SALT LAKE CITY — Utah’s population experts had believed its families would return to having more babies as the Beehive State recovered from the Great Recession.

But even as more Utahns have gone back to work and parents are taking home bigger paychecks, the state’s fertility rate has continued to drop.

“We had all anticipated that we would have a decline in fertility, but we didn’t expect the decline to be so precipitous and the duration so long,” said Pamela Perlich, director of demographic research at the University of Utah’s Kem C. Gardner Policy Institute. “I think we’re into a new era.”

New census data reflect Utah’s declining fertility rate, down to 2.03 births per woman of childbearing age as of last year— the lowest at any point in more than 50 years. For the first time, it is below the replacement level of 2.1, the rate needed to replenish the current population if migration from other states and countries isn’t considered.

Over a five-year period ending in 2018, children and teens represented a smaller chunk of Utah’s 3.2 million population, at 30.2%. That’s about one point less than in the previous five-year stretch, show the figures out Wednesday from the American Community Survey.

The release also shows that fewer households are home to kids younger than 18, and enrollment in kindergarten has also declined.

Perlich and her colleagues believe several factors may contribute to the changing fertility rate. Many are tied to women pursuing other opportunities before they become moms.

They include a 2012 change that allowed women to serve earlier missions for The Church of Jesus Christ of Latter-day Saints. The faith lowered the age from 21 to 19 for women, and 19 to 18 for men.

After the announcement, greater numbers of women signed up to proselytize. The first wave are now entering their late 20s, noted Perlich, who analyzed the census data with demographer Mallory Bateman and shared the findings with the Deseret News.

“They’ve had the opportunity to get schooling and be on these global missionary trips and participate in that experience,” Perlich said. “Every time you live in a new place and meet a new community, it opens your eyes and mind and heart to new possibilities for yourself.”

Other factors are also at play. More Utah women may be prioritizing their studies as the state’s public colleges urge them to stay enrolled until graduation. And many are likely focusing on their careers before becoming mothers. They are increasingly fueling Utah’s workforce, the new estimates show.

The percentage of working women 16 and older has ticked up by about two points to 57.7%. And over half of Utah households with children under 6 reported that both parents work, a slight increase from a year earlier.

Moreover, today’s young adults came of age during the most significant economic downturn since the Great Depression, Perlich added. Even as Utah’s economy has expanded, many are struggling to afford growing housing costs and tuition or loans while trying to find their footing in the workforce. It’s a group for whom more affordable day care and flexible work arrangements could be a big help, Perlich said.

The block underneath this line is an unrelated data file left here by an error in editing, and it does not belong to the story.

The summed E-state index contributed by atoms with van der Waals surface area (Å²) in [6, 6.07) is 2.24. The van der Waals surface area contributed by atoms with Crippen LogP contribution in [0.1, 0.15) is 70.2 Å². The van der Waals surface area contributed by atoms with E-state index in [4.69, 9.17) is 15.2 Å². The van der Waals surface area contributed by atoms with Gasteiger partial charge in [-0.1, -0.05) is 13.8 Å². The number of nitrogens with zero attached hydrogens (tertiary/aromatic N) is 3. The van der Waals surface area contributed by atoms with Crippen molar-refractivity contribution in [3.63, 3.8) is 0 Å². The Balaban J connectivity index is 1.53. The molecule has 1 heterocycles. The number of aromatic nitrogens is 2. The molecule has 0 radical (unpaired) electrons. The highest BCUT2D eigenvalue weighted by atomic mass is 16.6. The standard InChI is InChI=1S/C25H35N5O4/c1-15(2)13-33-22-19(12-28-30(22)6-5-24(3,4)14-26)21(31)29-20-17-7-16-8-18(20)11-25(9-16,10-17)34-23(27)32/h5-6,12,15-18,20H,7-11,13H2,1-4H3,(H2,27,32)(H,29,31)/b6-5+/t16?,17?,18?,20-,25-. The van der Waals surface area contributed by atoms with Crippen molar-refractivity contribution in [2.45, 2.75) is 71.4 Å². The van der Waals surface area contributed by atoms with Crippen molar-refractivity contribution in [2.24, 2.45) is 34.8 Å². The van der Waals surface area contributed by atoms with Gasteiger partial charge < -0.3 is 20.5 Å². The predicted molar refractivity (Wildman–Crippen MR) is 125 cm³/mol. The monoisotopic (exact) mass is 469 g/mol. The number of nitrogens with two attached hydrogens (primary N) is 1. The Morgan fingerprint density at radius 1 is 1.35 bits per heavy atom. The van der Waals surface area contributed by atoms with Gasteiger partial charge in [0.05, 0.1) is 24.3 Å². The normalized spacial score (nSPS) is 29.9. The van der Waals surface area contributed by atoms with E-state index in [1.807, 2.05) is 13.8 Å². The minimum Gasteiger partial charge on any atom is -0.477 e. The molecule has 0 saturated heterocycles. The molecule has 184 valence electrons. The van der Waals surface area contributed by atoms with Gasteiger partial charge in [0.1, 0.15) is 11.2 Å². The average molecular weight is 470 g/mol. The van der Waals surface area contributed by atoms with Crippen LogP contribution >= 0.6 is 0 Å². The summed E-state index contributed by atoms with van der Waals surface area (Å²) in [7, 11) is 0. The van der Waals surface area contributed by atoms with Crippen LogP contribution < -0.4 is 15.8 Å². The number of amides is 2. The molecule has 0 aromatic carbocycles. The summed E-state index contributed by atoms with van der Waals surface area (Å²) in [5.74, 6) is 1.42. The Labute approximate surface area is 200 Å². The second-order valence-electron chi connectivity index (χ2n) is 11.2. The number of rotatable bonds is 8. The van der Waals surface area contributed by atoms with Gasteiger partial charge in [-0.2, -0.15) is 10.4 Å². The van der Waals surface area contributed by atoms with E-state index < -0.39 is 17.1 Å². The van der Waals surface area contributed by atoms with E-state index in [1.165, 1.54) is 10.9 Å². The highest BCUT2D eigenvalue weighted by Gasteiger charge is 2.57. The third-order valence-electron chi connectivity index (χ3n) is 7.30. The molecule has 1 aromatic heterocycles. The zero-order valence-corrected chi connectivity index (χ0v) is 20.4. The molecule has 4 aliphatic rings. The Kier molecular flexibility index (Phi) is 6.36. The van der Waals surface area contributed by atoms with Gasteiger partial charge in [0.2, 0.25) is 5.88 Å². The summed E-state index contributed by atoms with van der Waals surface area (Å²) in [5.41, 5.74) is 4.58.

Cydni Tetro, president of the Salt Lake City-based Women Tech Council, agrees.

She said her industry has offered flexible work hours and catered to new parents as it seeks to grow the number of women working in tech. 

“There’s sometimes I’m just working from the soccer field, or I’m working in my car,” said Tetro, also the CEO of the software company ForgeDX and a mother of three. “That’s not true in every industry, but in technology, we have flexibility that no one else has in order to support our businesses. And it becomes very helpful to your family and to being able to have children and to build a career.”

For example, Domo, the American Fork-based analytics platform, announced last week that it would allow a paid month off for employees during the eighth month of their pregnancies, Tetro said. Adobe, with a campus in Lehi, offers more than six months of paid time off to new moms, Tetro said. She believes such offerings could help boost Utah’s fertility rate back above replacement levels and ensure enough workers can support an aging population.

Utah boasted the highest fertility rate in the nation as recently as 2015, but now falls behind the midwestern states of North Dakota, South Dakota and Nebraska.

While the current downward trend dating to 2007 may cause concerns among some and will require planning for an aging population, the demographic shift means more resources per child, either in a household or community, Perlich noted.

And the slipping fertility rate is not unique to the Beehive State. In the U.S., the rate has also dipped to a historic low of 1.73, lower than in Utah. Perlich anticipates that births will tick back up in the near future, but not to previous levels like in 1960, when the rate was 4.3.

“I expect that pregnant pause is probably about over,” she said, because many who have delayed parenthood so far may now be ready to have kids.

Despite the change, Utah’s unique, dominant culture stemming from Latter-day Saint church members continues to affect those living in the state, fostering a welcoming atmosphere and a focus on families, Perlich said.

Utah has maintained its longtime status as the youngest state in the nation. As of last year, its median age was 30.7, up from 29.6 in the earlier five-year period.

Other insights in the release

Utah’s median household income has grown. It was more than $68,300 in the five-year period ending in 2018, compared to about $63,500 as of 2013.

But the annual income varies significantly by county, with the lowest statewide in rural Iron County — at about $46,800 — and the highest in resort-speckled Summit County, hovering above $100,400.

In the state overall, family income has risen to more than $77,700, while nonfamily households brought in about half that amount.